World War One and David Lloyd George's role in winning it
It was 1917 when David Lloyd George famously told an audience: "Germany expected to find a lamb and found a lion."
The MP for Caernarfon Boroughs had already served as chancellor, minister of munitions and secretary of state for war during World War One.
It was in his role as prime minister that he saw the tide of war turning in favour of the Allies.
But despite his roles the man at the helm of British politics was once an opponent of war.
He had argued vehemently against the Second Boer War at the turn of the 20th Century.
Later, he had pledged his support to reduce Britain's expenditure on armaments, describing the build-up as reckless.
So what swayed his opinion? Some believe Lloyd George's change of heart related to his love of Wales.
"When Germany declared war, Lloyd George wasn't sure which way to go," said Emrys Williams from the Lloyd George Memorial Museum at Criccieth, Gwynedd.
"But as soon as Germany started violating the borders and the small country of Belgium, he was dedicated to winning the war.
"He was from Wales, another small country, and he could relate to the plight of the Belgians who faced this aggressor."
Lloyd George was perceptive, recognising the mood of the public and allowing that to feed into his politics.
But regardless of what swayed his opinion to support the war, the policies he pushed in his various roles in government impacted on the shape of the conflict.
DAVID LLOYD GEORGE FACTS
- Lloyd George remained chancellor of the exchequer through the early years of World War One
- In 1915 he was appointed minister of munitions in the wartime coalition government
- In July 1916 he became secretary of state for war
- In December 1916, he became prime minister
- Lloyd George's achievements in the last two years of the war included persuading the Royal Navy to introduce a convoy system
SOURCE: BBC HISTORY
Emrys Williams said as minister of munitions, Lloyd George had realised "very quickly the British Army was unprepared and he set about increasing the number of machine guns per battalion".
"The decorated Lord Kitchener who was secretary of state thought it could be won with the Cavalry on horses," said Mr Williams.
"But this was a new kind of war and Lloyd George was one of the first to realise it needed armament."
To facilitate this he set up ammunition factories across Britain to supply the constant demand from the front line and he solved the labour shortage with a novel approach.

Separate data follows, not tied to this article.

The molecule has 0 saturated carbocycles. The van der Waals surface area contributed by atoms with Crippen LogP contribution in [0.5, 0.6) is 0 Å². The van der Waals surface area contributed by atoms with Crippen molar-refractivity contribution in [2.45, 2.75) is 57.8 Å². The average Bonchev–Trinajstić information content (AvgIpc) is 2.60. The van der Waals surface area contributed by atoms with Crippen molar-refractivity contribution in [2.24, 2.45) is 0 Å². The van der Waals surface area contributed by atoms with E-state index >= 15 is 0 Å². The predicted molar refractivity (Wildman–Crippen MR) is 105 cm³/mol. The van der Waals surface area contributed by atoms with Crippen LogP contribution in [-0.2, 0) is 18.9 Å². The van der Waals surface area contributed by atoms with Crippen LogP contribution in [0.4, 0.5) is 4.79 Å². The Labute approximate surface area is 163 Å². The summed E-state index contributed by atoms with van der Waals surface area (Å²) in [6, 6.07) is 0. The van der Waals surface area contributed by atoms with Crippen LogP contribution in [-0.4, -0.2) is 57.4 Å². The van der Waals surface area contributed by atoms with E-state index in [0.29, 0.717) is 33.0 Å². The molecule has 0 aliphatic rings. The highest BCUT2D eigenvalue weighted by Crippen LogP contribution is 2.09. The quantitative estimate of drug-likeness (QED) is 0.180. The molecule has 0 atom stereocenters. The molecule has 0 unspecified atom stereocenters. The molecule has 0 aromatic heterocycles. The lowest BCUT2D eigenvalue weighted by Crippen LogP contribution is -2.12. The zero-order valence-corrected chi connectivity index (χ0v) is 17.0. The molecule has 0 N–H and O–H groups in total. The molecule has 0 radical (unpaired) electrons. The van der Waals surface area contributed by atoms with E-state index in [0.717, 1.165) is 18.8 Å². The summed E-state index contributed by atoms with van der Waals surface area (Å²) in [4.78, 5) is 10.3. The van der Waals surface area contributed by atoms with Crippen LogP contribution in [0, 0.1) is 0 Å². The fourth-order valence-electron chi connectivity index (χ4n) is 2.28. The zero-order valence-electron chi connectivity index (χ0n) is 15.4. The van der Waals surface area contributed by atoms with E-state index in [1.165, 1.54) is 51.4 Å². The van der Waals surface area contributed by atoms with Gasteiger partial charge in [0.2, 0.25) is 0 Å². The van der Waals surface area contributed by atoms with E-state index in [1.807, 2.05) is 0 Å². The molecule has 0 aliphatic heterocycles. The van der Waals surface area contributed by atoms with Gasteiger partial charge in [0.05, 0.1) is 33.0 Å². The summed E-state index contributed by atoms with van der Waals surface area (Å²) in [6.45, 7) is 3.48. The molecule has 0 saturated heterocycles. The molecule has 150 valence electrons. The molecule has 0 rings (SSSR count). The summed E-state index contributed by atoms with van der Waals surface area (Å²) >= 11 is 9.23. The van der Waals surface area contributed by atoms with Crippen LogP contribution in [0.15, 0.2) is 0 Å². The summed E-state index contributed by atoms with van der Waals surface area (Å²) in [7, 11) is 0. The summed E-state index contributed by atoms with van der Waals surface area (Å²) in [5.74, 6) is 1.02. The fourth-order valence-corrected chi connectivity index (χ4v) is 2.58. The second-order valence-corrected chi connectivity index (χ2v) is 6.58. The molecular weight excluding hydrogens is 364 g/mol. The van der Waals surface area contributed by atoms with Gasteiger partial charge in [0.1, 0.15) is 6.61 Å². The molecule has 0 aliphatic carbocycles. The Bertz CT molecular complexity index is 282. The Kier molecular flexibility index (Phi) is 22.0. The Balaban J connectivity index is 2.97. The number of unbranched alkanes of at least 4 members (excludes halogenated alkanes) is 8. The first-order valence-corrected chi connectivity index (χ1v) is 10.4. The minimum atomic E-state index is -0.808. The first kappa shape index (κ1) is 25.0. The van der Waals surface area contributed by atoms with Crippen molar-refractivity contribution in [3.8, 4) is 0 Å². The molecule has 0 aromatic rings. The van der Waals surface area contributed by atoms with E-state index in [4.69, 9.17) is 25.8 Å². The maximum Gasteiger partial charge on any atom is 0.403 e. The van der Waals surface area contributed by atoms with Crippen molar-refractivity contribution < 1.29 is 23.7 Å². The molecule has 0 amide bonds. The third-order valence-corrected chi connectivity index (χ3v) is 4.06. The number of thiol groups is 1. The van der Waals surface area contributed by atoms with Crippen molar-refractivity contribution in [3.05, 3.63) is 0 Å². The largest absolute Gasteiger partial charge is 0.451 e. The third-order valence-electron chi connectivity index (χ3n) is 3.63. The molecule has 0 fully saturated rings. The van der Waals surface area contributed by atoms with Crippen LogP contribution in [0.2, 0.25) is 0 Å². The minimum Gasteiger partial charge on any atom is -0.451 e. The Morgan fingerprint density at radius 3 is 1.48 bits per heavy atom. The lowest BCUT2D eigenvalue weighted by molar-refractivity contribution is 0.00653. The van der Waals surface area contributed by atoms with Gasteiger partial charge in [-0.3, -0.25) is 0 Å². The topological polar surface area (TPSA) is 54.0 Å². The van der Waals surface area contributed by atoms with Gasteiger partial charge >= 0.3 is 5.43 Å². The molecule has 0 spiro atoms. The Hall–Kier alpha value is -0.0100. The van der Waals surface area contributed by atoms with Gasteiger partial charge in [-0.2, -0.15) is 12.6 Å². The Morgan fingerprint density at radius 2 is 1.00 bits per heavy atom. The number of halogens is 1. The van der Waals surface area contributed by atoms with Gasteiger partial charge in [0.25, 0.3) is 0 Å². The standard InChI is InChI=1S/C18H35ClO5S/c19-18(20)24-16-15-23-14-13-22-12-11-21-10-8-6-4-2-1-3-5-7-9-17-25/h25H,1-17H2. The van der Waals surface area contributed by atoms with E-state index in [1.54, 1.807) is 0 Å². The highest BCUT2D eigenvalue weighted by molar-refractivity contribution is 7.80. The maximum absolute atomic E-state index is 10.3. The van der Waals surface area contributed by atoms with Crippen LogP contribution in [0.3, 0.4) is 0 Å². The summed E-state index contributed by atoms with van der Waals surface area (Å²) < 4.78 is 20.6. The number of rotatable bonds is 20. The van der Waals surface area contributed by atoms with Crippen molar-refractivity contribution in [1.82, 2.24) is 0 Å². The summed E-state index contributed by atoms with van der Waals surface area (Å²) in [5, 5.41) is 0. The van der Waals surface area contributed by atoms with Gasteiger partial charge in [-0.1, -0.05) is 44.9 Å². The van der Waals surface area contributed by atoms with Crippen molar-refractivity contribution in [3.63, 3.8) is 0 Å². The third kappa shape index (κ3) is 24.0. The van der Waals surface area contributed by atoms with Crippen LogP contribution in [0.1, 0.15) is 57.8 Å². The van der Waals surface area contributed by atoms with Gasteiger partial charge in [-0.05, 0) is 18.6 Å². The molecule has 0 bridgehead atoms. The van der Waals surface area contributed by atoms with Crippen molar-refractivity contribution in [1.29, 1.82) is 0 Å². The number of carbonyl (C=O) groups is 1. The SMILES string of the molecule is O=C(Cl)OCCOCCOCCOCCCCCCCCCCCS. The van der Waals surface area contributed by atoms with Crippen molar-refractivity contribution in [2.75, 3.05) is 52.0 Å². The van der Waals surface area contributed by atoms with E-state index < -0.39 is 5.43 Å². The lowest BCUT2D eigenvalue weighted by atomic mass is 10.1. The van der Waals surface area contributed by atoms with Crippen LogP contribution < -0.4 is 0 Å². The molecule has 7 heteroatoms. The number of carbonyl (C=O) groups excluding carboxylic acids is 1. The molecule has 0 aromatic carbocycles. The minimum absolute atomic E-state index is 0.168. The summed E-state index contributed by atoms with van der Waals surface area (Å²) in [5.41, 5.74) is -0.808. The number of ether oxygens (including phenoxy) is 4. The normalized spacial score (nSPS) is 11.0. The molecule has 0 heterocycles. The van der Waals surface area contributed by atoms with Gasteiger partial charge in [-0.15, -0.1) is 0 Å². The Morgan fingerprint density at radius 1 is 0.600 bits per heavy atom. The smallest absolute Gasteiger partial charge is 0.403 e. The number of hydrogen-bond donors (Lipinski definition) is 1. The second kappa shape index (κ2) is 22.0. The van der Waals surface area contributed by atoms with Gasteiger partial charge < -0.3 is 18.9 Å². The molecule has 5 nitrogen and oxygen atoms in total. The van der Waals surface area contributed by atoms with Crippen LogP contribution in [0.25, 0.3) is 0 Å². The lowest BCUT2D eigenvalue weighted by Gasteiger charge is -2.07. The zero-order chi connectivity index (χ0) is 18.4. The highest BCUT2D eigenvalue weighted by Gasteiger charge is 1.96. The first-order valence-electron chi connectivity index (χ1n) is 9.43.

"Through employing women at the factories he changed the whole format of British society," said Mr Williams.
Between 1914 and 1918 nearly a million of the so-called munitionettes were employed in these factories.
Another quirk which set Lloyd George apart from other ministers was his readiness to use the informed advice available to him from men who had the experience he lacked.
He acted upon this advice as minister of munitions and later as prime minister when he formed a small cohort of advisors which became known as the Garden Suburb.
Following Lord Kitchener's death in 1916, Lloyd George succeeded him.
Just a few weeks later Britain entered the most traumatic offensive of the conflict, the Battle of the Somme where around a million men were killed or wounded.
Earlier that summer the newly appointed secretary of state travelled to Aberystwyth for the annual Welsh cultural festival, the National Eisteddfod.
In a stirring speech he dismissed calls for the event to be cancelled telling those at the eisteddfod that the honour of Britain was not dead, nor was her might broken.
Within the space of a few months Lloyd George rose to the top of the political pole, becoming prime minister.
Emrys Williams said his decision to appoint a war cabinet on his promotion to PM helped swing the pendulum of the conflict towards the Allies.
"He created a centralised government machine which unified command on the Western front, the war cabinet helped him make decisive decisions," he said.
Lloyd George also persuaded the Royal Navy to introduce a convoy system and it's argued these changes were among a combination of factors which helped end the conflict.
Lloyd George Society president Lord Thomas of Gresford also argues the character of the then prime minister was an important factor.
"He contributed a down-to-earth understanding of the way people lived, worked and fought," he said.
"He brought to his cabinet a dynamism, a sympathy and an understanding. It was that which led him to win the war and to go on to Versailles and negotiate the peace."